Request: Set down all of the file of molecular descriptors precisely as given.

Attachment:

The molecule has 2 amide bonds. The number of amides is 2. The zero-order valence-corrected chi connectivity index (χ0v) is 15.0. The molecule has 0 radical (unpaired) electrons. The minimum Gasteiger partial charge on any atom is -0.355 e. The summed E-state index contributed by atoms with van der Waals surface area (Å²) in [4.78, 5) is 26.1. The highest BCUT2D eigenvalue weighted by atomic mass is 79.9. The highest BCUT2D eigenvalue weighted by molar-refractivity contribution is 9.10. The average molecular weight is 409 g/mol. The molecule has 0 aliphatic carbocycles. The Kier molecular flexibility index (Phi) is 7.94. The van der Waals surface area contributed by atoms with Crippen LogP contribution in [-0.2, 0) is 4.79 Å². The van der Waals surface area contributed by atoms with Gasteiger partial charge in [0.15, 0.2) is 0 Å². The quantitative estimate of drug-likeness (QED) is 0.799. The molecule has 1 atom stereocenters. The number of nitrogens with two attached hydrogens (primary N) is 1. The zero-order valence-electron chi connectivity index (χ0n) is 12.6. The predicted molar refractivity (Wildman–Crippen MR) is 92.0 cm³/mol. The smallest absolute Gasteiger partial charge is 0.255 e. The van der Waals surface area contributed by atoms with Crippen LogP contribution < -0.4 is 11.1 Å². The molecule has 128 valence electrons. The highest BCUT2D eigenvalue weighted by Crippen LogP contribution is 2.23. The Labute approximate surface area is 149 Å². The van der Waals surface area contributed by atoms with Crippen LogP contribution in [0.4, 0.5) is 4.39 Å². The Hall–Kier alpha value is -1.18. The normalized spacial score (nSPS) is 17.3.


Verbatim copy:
The molecule has 2 amide bonds. The number of amides is 2. The zero-order valence-corrected chi connectivity index (χ0v) is 15.0. The molecule has 0 radical (unpaired) electrons. The minimum Gasteiger partial charge on any atom is -0.355 e. The summed E-state index contributed by atoms with van der Waals surface area (Å²) in [4.78, 5) is 26.1. The highest BCUT2D eigenvalue weighted by atomic mass is 79.9. The highest BCUT2D eigenvalue weighted by molar-refractivity contribution is 9.10. The average molecular weight is 409 g/mol. The molecule has 0 aliphatic carbocycles. The Kier molecular flexibility index (Phi) is 7.94. The van der Waals surface area contributed by atoms with Crippen LogP contribution in [-0.2, 0) is 4.79 Å². The van der Waals surface area contributed by atoms with Gasteiger partial charge in [0.15, 0.2) is 0 Å². The quantitative estimate of drug-likeness (QED) is 0.799. The molecule has 1 atom stereocenters. The number of nitrogens with two attached hydrogens (primary N) is 1. The zero-order valence-electron chi connectivity index (χ0n) is 12.6. The predicted molar refractivity (Wildman–Crippen MR) is 92.0 cm³/mol. The smallest absolute Gasteiger partial charge is 0.255 e. The van der Waals surface area contributed by atoms with Crippen LogP contribution < -0.4 is 11.1 Å². The molecule has 128 valence electrons. The highest BCUT2D eigenvalue weighted by Crippen LogP contribution is 2.23. The Labute approximate surface area is 149 Å². The van der Waals surface area contributed by atoms with Crippen LogP contribution in [0.4, 0.5) is 4.39 Å². The Hall–Kier alpha value is -1.18. The normalized spacial score (nSPS) is 17.3.